Pressing the red “Start” button, the Mazda RX-8 fires up, the pint-sized rotary engine under its hood buzzing as I modulate the throttle, shift into gear and launch down the test track at Mazda’s
Acceleration is a little slower than I’m used to, but that’s the trade-off signaled by the glowing “H2” light on the sports car’s instrument panel. This prototype version of the rotary-powered RX-8 has been converted to run on hydrogen, the lightweight gas that many experts believe will be the fuel of the future.
Like most of its competitors, Mazda has come to recognize the long-term need to find alternatives to conventional gasoline. And like the rest of the industry, it is toying with a variety of options, including both electric and gasoline-electric hybrid vehicles. But the Japanese maker is placing its big bet on hydrogen, a fuel it has been tinkering with for two decades, in a series of prototypes and now, in a small fleet of vehicles, like this RX-8, undergoing real-world testing.
The challenge, says technology chief Hirotaka Kanazawa, is to replicate the sort of sporty, fun-to-drive feel that characterizes Mazda products using environmentally-friendly powertrain technology, “Sustainable Zoom-Zoom,” the automaker calls it, in a nod to its global advertising slogan.
With its relatively limited resources, making the switch to alternative power could be a challenge for a manufacturer the size of Mazda. It does, of course, help to have a partner like the
“Without the synergies (of working with) Ford,” acknowledges
While most experts believe fuel cells are the long-term answer, there are some near-term advantages to powering conventional IC engines with hydrogen. For one thing, it allows the use of existing powertrains with only minor modifications. And they can be converted to bi-fuel operation. With the touch of a button, the RX-8 I drove in
“We need to develop multiple solutions to address this multifaceted problem,” Mazda’s chief technology officer adds.
The rotary engine is particularly well-suited for using hydrogen, Mazda engineers contend. The rotary runs cooler than a piston engine, for one thing, and that reduces the amount of smog-causing NOx, or oxides of nitrogen, produced as an inadvertent byproduct of combustion.
Mazda currently has eight bi-fuel RX-8s in real-world operation. Meanwhile, it’s about to roll out a new test platform that could prove even more effective in using hydrogen power, dubbed the Premacy HRE Hybrid. The HRE is short for hydrogen rotary engine, but this particular version of the maker’s Japanese-market crossover vehicle adds a serial hybrid to the powertrain package.
The current crop of hybrids, such as the Toyota Prius, Ford Escape Hybrid, and Honda Civic Hybrid, are parallel systems. In other words, they primarily drive their wheels using gasoline power. Their batteries adds an extra bit of boost for faster acceleration, while some, such as the Prius and Escape, also can run solely on electric power for short bursts.
The Premacy HRE, however, used its hydrogen-fueled rotary engine solely as a generator, producing electricity that can either be stored in its lithium-ion battery pack, or piped directly to the motors turning its wheels. The system is notably more efficient, one reason the bigger Premacy doubles the range of the RX-8, getting up to 200 kilometers (125 miles) on hydrogen alone.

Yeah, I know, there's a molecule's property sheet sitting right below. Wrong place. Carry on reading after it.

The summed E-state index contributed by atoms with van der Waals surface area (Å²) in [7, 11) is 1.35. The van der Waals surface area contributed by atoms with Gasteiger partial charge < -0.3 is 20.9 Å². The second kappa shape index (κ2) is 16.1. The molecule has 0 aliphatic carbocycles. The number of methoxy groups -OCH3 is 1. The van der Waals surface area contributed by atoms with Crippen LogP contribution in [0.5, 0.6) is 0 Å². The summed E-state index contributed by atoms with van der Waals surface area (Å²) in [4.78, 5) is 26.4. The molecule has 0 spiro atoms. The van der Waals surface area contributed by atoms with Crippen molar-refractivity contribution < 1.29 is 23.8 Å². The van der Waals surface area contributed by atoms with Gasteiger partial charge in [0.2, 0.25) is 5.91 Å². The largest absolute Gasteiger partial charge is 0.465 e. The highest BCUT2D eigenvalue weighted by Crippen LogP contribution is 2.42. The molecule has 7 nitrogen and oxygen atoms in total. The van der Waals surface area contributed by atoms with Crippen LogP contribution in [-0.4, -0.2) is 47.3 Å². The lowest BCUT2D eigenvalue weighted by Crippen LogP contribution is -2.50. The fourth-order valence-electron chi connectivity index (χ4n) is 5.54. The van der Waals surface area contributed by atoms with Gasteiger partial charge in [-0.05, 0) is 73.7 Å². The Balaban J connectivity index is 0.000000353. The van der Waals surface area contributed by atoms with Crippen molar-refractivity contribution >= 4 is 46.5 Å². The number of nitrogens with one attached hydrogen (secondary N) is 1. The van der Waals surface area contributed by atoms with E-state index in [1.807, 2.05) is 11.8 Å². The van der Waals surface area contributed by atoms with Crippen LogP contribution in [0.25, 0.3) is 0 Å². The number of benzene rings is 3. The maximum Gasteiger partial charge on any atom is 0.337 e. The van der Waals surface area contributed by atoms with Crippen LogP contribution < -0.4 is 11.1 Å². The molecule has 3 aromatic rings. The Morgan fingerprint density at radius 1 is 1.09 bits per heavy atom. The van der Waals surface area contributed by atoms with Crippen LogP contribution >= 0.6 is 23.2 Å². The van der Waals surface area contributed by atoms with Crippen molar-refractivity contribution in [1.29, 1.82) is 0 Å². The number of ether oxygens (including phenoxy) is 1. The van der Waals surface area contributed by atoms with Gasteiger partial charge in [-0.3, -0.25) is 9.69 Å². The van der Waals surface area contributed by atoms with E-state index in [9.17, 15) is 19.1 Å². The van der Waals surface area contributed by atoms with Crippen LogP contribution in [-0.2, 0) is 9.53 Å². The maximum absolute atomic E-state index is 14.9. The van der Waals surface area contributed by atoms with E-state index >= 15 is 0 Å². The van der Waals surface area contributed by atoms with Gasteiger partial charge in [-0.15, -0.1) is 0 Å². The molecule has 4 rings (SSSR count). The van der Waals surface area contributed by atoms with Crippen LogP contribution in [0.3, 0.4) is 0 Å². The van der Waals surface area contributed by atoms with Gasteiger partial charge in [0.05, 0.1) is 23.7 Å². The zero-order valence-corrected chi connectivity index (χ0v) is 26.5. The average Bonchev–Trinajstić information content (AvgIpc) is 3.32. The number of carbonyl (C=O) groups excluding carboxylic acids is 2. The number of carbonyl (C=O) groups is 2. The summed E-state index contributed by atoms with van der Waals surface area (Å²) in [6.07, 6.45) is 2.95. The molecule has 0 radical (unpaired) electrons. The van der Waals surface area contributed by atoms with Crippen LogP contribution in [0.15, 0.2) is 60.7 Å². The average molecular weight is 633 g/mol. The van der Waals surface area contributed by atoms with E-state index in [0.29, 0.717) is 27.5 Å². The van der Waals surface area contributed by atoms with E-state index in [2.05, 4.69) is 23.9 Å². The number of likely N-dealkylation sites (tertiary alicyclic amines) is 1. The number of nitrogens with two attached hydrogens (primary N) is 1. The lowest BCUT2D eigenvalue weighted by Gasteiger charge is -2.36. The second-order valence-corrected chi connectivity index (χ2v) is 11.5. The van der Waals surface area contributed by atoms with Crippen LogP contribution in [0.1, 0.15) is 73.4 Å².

While Mazda plans to begin field-testing the Premacy HRE Hybrid in the coming months, the automaker is far more skeptical than some of its competitors about the speed with which hydrogen power will take over for gasoline. While it won’t disclose specific production plans, it is looking at no earlier than 2020 to introduce a truly competitive, next-generation rotary, capable of 250-mile range on hydrogen.
And in the nearer term? As we get out of the hydrogen RX-8, we’re handed the keys to another Mazda prototype, the one featuring its Smart Idle Stop System, or SISS. This “mild hybrid” system is similar to some others now on the road, which are capable of briefly stopping their engines at a stop light, in order to save fuel. But existing systems, such as the one in the Saturn Vue Green Line, require using the starter motor to kick-start the engine when the light changes and the driver steps on the throttle.
Mazda’s SISS uses the engine itself, a process it claims is quicker and smoother to restart. A brief run behind the wheel suggests they’re at least half right. The SISS system restarts instantaneously, eliminating the annoying hesitation of existing hybrids. It’s still a bit rough, though that’s not surprising in an early prototype.
The SISS technology is currently being tested on a 2.0-liter four-cylinder engine, currently used only in the Japanese domestic market, but Mazda officials say the system is “scalable” and as they work out the bugs, it should become available for larger engines exported to other markets.
What’s clear is that Mazda has to move quickly. The push for alternative power is only accelerating, driven by both rising fuel prices and mounting concerns about global warming. Without a way to deliver Zoom-Zoom using sustainable alternatives, Mazda would likely find itself in a serious bind.
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2007 Tokyo Motor Show Coverage by TCC Team (10/24/2007)
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2007 Mazda Premacy HRE Concept by TCC Team (10/24/2007)
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